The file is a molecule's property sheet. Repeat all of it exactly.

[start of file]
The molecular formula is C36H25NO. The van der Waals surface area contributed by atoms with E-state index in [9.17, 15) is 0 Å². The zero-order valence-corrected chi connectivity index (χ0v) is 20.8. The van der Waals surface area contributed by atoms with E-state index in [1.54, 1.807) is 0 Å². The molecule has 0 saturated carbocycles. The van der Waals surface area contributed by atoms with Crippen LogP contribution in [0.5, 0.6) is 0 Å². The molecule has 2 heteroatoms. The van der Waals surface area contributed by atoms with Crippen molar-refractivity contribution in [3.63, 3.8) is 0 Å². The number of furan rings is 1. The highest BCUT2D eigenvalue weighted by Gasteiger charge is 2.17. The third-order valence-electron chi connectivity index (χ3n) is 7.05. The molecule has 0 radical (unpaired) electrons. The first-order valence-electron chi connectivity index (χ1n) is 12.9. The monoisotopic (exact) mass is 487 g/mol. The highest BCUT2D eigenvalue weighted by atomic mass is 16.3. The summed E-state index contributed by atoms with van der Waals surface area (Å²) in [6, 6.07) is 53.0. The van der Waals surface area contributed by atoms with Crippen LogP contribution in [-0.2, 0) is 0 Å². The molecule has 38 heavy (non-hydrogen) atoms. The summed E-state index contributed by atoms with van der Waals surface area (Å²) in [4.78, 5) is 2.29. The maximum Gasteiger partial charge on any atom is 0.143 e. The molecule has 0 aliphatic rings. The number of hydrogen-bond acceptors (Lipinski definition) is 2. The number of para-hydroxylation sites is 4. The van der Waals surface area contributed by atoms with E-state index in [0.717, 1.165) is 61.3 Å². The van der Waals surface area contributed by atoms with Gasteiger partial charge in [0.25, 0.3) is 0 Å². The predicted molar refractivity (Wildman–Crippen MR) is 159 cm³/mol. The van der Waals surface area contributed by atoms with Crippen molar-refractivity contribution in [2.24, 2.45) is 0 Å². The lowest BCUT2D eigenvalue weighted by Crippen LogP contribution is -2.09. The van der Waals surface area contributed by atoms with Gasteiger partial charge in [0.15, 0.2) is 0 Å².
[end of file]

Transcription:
The molecular formula is C36H25NO. The van der Waals surface area contributed by atoms with E-state index in [9.17, 15) is 0 Å². The zero-order valence-corrected chi connectivity index (χ0v) is 20.8. The van der Waals surface area contributed by atoms with E-state index in [1.54, 1.807) is 0 Å². The molecule has 0 saturated carbocycles. The van der Waals surface area contributed by atoms with Crippen LogP contribution in [0.5, 0.6) is 0 Å². The molecule has 2 heteroatoms. The van der Waals surface area contributed by atoms with Crippen molar-refractivity contribution in [3.63, 3.8) is 0 Å². The number of furan rings is 1. The highest BCUT2D eigenvalue weighted by Gasteiger charge is 2.17. The third-order valence-electron chi connectivity index (χ3n) is 7.05. The molecule has 0 radical (unpaired) electrons. The first-order valence-electron chi connectivity index (χ1n) is 12.9. The monoisotopic (exact) mass is 487 g/mol. The highest BCUT2D eigenvalue weighted by atomic mass is 16.3. The summed E-state index contributed by atoms with van der Waals surface area (Å²) in [6, 6.07) is 53.0. The van der Waals surface area contributed by atoms with Crippen LogP contribution in [-0.2, 0) is 0 Å². The molecule has 38 heavy (non-hydrogen) atoms. The summed E-state index contributed by atoms with van der Waals surface area (Å²) in [4.78, 5) is 2.29. The maximum Gasteiger partial charge on any atom is 0.143 e. The molecule has 0 aliphatic rings. The number of hydrogen-bond acceptors (Lipinski definition) is 2. The number of para-hydroxylation sites is 4. The van der Waals surface area contributed by atoms with E-state index in [0.717, 1.165) is 61.3 Å². The van der Waals surface area contributed by atoms with Gasteiger partial charge in [0.25, 0.3) is 0 Å². The predicted molar refractivity (Wildman–Crippen MR) is 159 cm³/mol. The van der Waals surface area contributed by atoms with Crippen molar-refractivity contribution in [2.24, 2.45) is 0 Å². The lowest BCUT2D eigenvalue weighted by Crippen LogP contribution is -2.09. The van der Waals surface area contributed by atoms with Gasteiger partial charge in [0.15, 0.2) is 0 Å².